This is a compilation of Tennessee news and political stories assembled daily by staffers in Gov. Bill Haslam’s office.
Alcoa employees who want to learn a skilled trade — welding, pipefitting, millwright or electrical — can apply to have the company pay their way to the Tennessee College of Applied Technology’s Knoxville campus. If they want to continue with classes to attain an associate’s degree in a manufacturing-related field at a community college, their hours spent at TCAT will count toward their degree. “What’s unique in the industry is they are being paid to go to school,” says Bob Myers, human resources manager for Alcoa Tennessee. The initiative is one of number of ways Alcoa is trying to ensure it can fill the jobs in 2015 and 2016 when its $275 million expansion nears completion.
Governor Bill Haslam is expected to sign several bills this month inspired by families of crime victims in East Tennessee. Their fight for justice is highlighted through National Crime Victims’ Rights Week, April 6-12. The Hope for Victims 6th Annual Vigil and Remembrance Walk took place at Volunteer Landing in Knoxville Sunday afternoon. People there encouraged others to keep changing and creating laws to help speak for victims of crime. The Christians and Newsoms have helped push two bills through the House and Senate that aim to reform the state judicial system in memory of their slain children who were tortured and murdered.
A tree-planting ceremony in Nashville on Monday will honor crime victims. The state Board of Parole, Department of Correction and the transitional program TRICOR will also honor local and statewide advocates who work with crime victims. The event is scheduled for 10 a.m. at the Bicentennial Capitol Mall State Park. It is the official kickoff for a series of tree-planting ceremonies sponsored by the agencies across Tennessee during the week. Additional events are scheduled for Memphis, Knoxville, Bristol, Chattanooga, Murfreesboro, Jackson and Clarksville.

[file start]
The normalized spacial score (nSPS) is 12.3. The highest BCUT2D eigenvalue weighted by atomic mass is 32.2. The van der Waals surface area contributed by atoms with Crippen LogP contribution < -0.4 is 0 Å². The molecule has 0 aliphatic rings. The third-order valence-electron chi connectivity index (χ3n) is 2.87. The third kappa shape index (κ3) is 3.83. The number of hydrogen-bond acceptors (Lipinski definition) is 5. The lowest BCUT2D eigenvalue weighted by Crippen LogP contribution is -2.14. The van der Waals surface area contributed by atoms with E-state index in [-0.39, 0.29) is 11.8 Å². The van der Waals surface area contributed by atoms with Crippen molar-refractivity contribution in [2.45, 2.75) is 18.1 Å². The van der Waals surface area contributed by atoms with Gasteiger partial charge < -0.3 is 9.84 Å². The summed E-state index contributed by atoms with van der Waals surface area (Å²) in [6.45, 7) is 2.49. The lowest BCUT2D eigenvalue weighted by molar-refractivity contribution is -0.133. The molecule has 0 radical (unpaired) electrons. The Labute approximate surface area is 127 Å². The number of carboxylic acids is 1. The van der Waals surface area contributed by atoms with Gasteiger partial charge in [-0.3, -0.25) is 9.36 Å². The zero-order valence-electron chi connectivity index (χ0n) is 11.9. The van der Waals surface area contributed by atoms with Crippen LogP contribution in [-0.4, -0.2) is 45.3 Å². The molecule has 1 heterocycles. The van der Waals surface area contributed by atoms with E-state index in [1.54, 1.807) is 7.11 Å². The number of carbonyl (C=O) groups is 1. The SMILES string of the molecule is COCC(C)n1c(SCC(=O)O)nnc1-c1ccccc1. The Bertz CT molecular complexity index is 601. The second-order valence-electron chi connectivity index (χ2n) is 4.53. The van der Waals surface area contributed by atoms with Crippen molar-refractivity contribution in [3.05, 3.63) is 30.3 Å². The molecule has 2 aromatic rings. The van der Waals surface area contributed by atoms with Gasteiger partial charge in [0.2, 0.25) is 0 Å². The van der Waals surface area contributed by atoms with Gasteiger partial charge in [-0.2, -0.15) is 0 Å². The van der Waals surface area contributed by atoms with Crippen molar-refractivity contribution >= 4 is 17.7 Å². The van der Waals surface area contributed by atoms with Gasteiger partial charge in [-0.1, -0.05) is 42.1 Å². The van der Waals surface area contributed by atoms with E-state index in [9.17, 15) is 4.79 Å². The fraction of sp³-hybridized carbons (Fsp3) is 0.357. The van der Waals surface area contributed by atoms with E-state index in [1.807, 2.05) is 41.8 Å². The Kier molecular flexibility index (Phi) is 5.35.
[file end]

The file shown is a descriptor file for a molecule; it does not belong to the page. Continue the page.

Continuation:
Legislative leaders are hoping to adopt Tennessee’s annual spending plan as early as this week, clearing the way to the conclusion of the legislative session. But that assumes that the Republican-controlled House and Senate can find quick agreement over budget cuts proposed by Gov. Bill Haslam to close a funding gap created by flagging tax revenues. Haslam has said planned increases in higher education funding and pay raises for teachers and state employees will have to be abandoned to balance the books.
Bill amends law to ban members from public spaces Senators are slated to act this week on a bill that provides statutory guidance for courts using Tennessee’s public nuisance law to keep criminal gang members out of public areas like parks and neighborhoods. The Community Safety Act builds on a 2009 change in the public nuisance law that brought criminal gangs and their members under its provisions. Acting on requests by Nashville and Memphis officials, judges last year issued injunctions barring Kurdish Pride Gang members from gathering in a Nashville park and prevented the Riverside Rollin’ 90s Neighborhood Crips from congregating in a South Memphis neighborhood.
The Senate last week unanimously approved a bill authorizing Lake City to change its name to Rocky Top, sending it to the governor for his expected signature. The bill was approved in the Senate on Thursday without discussion as part of a “consent calendar” — noncontroversial bills that are grouped together and approved with one vote. The vote was 30-0. The House had approved the measure earlier, 89-0. The bill, HB1469, is sponsored by Rep. John Ragan and Sen. Randy McNally, both Oak Ridge Republicans.
Some of Tennessee’s more prominent lawmakers are among 26 incumbent state legislators — 20 Republicans and six Democrats — who will be facing challengers in the August primary elections. There will also be contested primaries Aug. 2 for 10 of the 11 open seats in which no incumbent is running. The exception is the 30th House District, where East Ridge City Councilman Marc Gravitt, a Republican, was the only candidate to file a qualifying petition in the race to succeed retiring Rep. Vince Dean, R-East Ridge.